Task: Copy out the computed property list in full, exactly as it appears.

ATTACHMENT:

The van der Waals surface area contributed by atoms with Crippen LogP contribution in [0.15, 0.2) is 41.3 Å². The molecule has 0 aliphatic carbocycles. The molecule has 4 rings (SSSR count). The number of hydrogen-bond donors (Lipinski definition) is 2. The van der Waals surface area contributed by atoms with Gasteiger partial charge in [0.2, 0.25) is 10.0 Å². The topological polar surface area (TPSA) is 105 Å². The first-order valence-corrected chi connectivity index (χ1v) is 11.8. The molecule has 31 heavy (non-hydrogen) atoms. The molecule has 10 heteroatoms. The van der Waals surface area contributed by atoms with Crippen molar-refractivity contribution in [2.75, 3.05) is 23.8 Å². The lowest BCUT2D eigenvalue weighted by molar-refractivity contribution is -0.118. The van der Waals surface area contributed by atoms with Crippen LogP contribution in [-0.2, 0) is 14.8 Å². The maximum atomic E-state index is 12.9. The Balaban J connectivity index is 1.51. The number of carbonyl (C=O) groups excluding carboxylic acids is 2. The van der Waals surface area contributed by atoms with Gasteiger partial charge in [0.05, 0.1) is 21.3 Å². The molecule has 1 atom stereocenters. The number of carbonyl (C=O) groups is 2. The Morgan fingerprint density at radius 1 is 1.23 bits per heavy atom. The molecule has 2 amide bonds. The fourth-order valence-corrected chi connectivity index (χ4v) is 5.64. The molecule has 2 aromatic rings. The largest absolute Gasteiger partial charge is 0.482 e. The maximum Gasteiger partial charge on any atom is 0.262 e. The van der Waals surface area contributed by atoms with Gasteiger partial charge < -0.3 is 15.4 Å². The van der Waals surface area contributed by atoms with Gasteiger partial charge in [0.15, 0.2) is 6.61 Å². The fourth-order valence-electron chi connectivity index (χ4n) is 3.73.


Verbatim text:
The van der Waals surface area contributed by atoms with Crippen LogP contribution in [0.15, 0.2) is 41.3 Å². The molecule has 0 aliphatic carbocycles. The molecule has 4 rings (SSSR count). The number of hydrogen-bond donors (Lipinski definition) is 2. The van der Waals surface area contributed by atoms with Gasteiger partial charge in [0.2, 0.25) is 10.0 Å². The topological polar surface area (TPSA) is 105 Å². The first-order valence-corrected chi connectivity index (χ1v) is 11.8. The molecule has 31 heavy (non-hydrogen) atoms. The molecule has 10 heteroatoms. The van der Waals surface area contributed by atoms with Crippen molar-refractivity contribution in [2.75, 3.05) is 23.8 Å². The lowest BCUT2D eigenvalue weighted by molar-refractivity contribution is -0.118. The van der Waals surface area contributed by atoms with Crippen LogP contribution in [-0.2, 0) is 14.8 Å². The maximum atomic E-state index is 12.9. The Balaban J connectivity index is 1.51. The number of carbonyl (C=O) groups excluding carboxylic acids is 2. The van der Waals surface area contributed by atoms with Gasteiger partial charge in [0.05, 0.1) is 21.3 Å². The molecule has 1 atom stereocenters. The number of carbonyl (C=O) groups is 2. The Morgan fingerprint density at radius 1 is 1.23 bits per heavy atom. The molecule has 2 amide bonds. The fourth-order valence-corrected chi connectivity index (χ4v) is 5.64. The molecule has 2 aromatic rings. The largest absolute Gasteiger partial charge is 0.482 e. The maximum Gasteiger partial charge on any atom is 0.262 e. The van der Waals surface area contributed by atoms with Gasteiger partial charge < -0.3 is 15.4 Å². The van der Waals surface area contributed by atoms with Gasteiger partial charge in [0.15, 0.2) is 6.61 Å². The fourth-order valence-electron chi connectivity index (χ4n) is 3.73.